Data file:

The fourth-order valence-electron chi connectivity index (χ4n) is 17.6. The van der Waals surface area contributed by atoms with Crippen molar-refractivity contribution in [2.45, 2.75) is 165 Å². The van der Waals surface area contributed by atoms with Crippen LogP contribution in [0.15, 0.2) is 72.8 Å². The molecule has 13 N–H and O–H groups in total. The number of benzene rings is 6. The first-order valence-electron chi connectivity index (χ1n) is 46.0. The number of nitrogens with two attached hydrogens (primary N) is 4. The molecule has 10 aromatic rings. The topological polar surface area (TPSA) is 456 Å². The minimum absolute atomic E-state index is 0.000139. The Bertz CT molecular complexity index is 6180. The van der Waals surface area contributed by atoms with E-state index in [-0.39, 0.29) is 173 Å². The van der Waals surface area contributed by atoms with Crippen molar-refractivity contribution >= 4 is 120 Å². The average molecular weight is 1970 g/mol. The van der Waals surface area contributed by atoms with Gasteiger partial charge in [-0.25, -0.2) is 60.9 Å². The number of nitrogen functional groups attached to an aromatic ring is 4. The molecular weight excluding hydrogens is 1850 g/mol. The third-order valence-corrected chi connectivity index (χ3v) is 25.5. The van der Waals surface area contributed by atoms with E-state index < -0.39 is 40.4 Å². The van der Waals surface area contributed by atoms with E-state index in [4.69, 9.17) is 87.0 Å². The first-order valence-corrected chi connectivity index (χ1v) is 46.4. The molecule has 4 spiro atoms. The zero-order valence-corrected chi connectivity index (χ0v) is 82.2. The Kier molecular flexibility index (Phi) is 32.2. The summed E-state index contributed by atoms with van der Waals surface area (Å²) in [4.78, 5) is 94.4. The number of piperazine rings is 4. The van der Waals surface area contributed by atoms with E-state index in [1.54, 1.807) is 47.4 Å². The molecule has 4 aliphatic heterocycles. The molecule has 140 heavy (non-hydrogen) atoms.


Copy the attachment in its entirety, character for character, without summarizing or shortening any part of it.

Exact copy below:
The fourth-order valence-electron chi connectivity index (χ4n) is 17.6. The van der Waals surface area contributed by atoms with Crippen molar-refractivity contribution in [2.45, 2.75) is 165 Å². The van der Waals surface area contributed by atoms with Crippen LogP contribution in [0.15, 0.2) is 72.8 Å². The molecule has 13 N–H and O–H groups in total. The number of benzene rings is 6. The first-order valence-electron chi connectivity index (χ1n) is 46.0. The number of nitrogens with two attached hydrogens (primary N) is 4. The molecule has 10 aromatic rings. The topological polar surface area (TPSA) is 456 Å². The minimum absolute atomic E-state index is 0.000139. The Bertz CT molecular complexity index is 6180. The van der Waals surface area contributed by atoms with E-state index in [-0.39, 0.29) is 173 Å². The van der Waals surface area contributed by atoms with Crippen molar-refractivity contribution >= 4 is 120 Å². The average molecular weight is 1970 g/mol. The van der Waals surface area contributed by atoms with Gasteiger partial charge in [-0.25, -0.2) is 60.9 Å². The number of nitrogen functional groups attached to an aromatic ring is 4. The molecular weight excluding hydrogens is 1850 g/mol. The third-order valence-corrected chi connectivity index (χ3v) is 25.5. The van der Waals surface area contributed by atoms with E-state index < -0.39 is 40.4 Å². The van der Waals surface area contributed by atoms with E-state index in [4.69, 9.17) is 87.0 Å². The first-order valence-corrected chi connectivity index (χ1v) is 46.4. The molecule has 4 spiro atoms. The zero-order valence-corrected chi connectivity index (χ0v) is 82.2. The Kier molecular flexibility index (Phi) is 32.2. The summed E-state index contributed by atoms with van der Waals surface area (Å²) in [4.78, 5) is 94.4. The number of piperazine rings is 4. The van der Waals surface area contributed by atoms with E-state index in [1.54, 1.807) is 47.4 Å². The molecule has 4 aliphatic heterocycles. The molecule has 140 heavy (non-hydrogen) atoms.